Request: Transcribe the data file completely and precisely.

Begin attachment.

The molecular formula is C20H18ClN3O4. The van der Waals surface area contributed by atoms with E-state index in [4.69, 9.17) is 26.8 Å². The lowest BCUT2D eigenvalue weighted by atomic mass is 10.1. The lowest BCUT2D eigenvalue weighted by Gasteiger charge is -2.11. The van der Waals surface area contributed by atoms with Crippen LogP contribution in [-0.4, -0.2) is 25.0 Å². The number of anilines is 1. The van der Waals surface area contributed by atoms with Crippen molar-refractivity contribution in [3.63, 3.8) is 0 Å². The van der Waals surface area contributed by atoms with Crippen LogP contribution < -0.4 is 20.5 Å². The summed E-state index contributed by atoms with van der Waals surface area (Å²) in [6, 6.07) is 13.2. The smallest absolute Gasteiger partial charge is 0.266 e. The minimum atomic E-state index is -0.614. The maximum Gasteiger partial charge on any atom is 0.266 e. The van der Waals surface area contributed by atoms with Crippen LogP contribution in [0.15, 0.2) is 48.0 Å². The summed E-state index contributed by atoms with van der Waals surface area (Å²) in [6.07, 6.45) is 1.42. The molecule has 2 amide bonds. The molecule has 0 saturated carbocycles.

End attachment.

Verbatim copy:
The molecular formula is C20H18ClN3O4. The van der Waals surface area contributed by atoms with E-state index in [4.69, 9.17) is 26.8 Å². The lowest BCUT2D eigenvalue weighted by atomic mass is 10.1. The lowest BCUT2D eigenvalue weighted by Gasteiger charge is -2.11. The van der Waals surface area contributed by atoms with Crippen LogP contribution in [-0.4, -0.2) is 25.0 Å². The number of anilines is 1. The van der Waals surface area contributed by atoms with Crippen molar-refractivity contribution in [3.63, 3.8) is 0 Å². The van der Waals surface area contributed by atoms with Crippen LogP contribution < -0.4 is 20.5 Å². The summed E-state index contributed by atoms with van der Waals surface area (Å²) in [6, 6.07) is 13.2. The smallest absolute Gasteiger partial charge is 0.266 e. The minimum atomic E-state index is -0.614. The maximum Gasteiger partial charge on any atom is 0.266 e. The van der Waals surface area contributed by atoms with Crippen LogP contribution in [0.15, 0.2) is 48.0 Å². The summed E-state index contributed by atoms with van der Waals surface area (Å²) in [6.07, 6.45) is 1.42. The molecule has 2 amide bonds. The molecule has 0 saturated carbocycles.